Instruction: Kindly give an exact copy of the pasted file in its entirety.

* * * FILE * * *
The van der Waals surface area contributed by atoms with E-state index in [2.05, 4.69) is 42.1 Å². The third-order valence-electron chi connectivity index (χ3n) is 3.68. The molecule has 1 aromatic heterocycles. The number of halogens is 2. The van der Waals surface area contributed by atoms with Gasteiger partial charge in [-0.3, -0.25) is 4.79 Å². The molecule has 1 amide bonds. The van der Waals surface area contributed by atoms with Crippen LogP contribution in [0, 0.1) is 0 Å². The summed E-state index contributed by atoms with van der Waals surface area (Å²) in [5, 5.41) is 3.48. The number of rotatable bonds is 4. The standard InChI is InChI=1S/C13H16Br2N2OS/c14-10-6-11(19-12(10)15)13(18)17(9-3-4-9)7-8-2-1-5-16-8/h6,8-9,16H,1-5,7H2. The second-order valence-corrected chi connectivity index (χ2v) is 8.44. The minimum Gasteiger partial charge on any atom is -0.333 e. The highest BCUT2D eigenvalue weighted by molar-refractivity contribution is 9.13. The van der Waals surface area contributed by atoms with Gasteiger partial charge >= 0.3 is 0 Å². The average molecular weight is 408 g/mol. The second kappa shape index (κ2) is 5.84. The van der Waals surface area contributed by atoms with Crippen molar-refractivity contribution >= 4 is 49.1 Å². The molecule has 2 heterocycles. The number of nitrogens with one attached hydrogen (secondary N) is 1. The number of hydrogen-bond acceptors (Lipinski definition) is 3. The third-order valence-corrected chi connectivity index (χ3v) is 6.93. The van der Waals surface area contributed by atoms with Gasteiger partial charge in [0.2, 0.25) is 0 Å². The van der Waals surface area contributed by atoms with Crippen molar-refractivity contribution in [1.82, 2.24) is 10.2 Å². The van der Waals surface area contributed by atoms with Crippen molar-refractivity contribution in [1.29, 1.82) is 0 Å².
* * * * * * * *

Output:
The van der Waals surface area contributed by atoms with E-state index in [2.05, 4.69) is 42.1 Å². The third-order valence-electron chi connectivity index (χ3n) is 3.68. The molecule has 1 aromatic heterocycles. The number of halogens is 2. The van der Waals surface area contributed by atoms with Gasteiger partial charge in [-0.3, -0.25) is 4.79 Å². The molecule has 1 amide bonds. The van der Waals surface area contributed by atoms with Crippen LogP contribution in [0, 0.1) is 0 Å². The summed E-state index contributed by atoms with van der Waals surface area (Å²) in [5, 5.41) is 3.48. The number of rotatable bonds is 4. The standard InChI is InChI=1S/C13H16Br2N2OS/c14-10-6-11(19-12(10)15)13(18)17(9-3-4-9)7-8-2-1-5-16-8/h6,8-9,16H,1-5,7H2. The second-order valence-corrected chi connectivity index (χ2v) is 8.44. The minimum Gasteiger partial charge on any atom is -0.333 e. The highest BCUT2D eigenvalue weighted by molar-refractivity contribution is 9.13. The van der Waals surface area contributed by atoms with Gasteiger partial charge >= 0.3 is 0 Å². The average molecular weight is 408 g/mol. The second kappa shape index (κ2) is 5.84. The van der Waals surface area contributed by atoms with Crippen molar-refractivity contribution >= 4 is 49.1 Å². The molecule has 2 heterocycles. The number of nitrogens with one attached hydrogen (secondary N) is 1. The number of hydrogen-bond acceptors (Lipinski definition) is 3. The third-order valence-corrected chi connectivity index (χ3v) is 6.93. The van der Waals surface area contributed by atoms with Gasteiger partial charge in [0.2, 0.25) is 0 Å². The van der Waals surface area contributed by atoms with Crippen molar-refractivity contribution in [1.82, 2.24) is 10.2 Å². The van der Waals surface area contributed by atoms with Crippen molar-refractivity contribution in [1.29, 1.82) is 0 Å².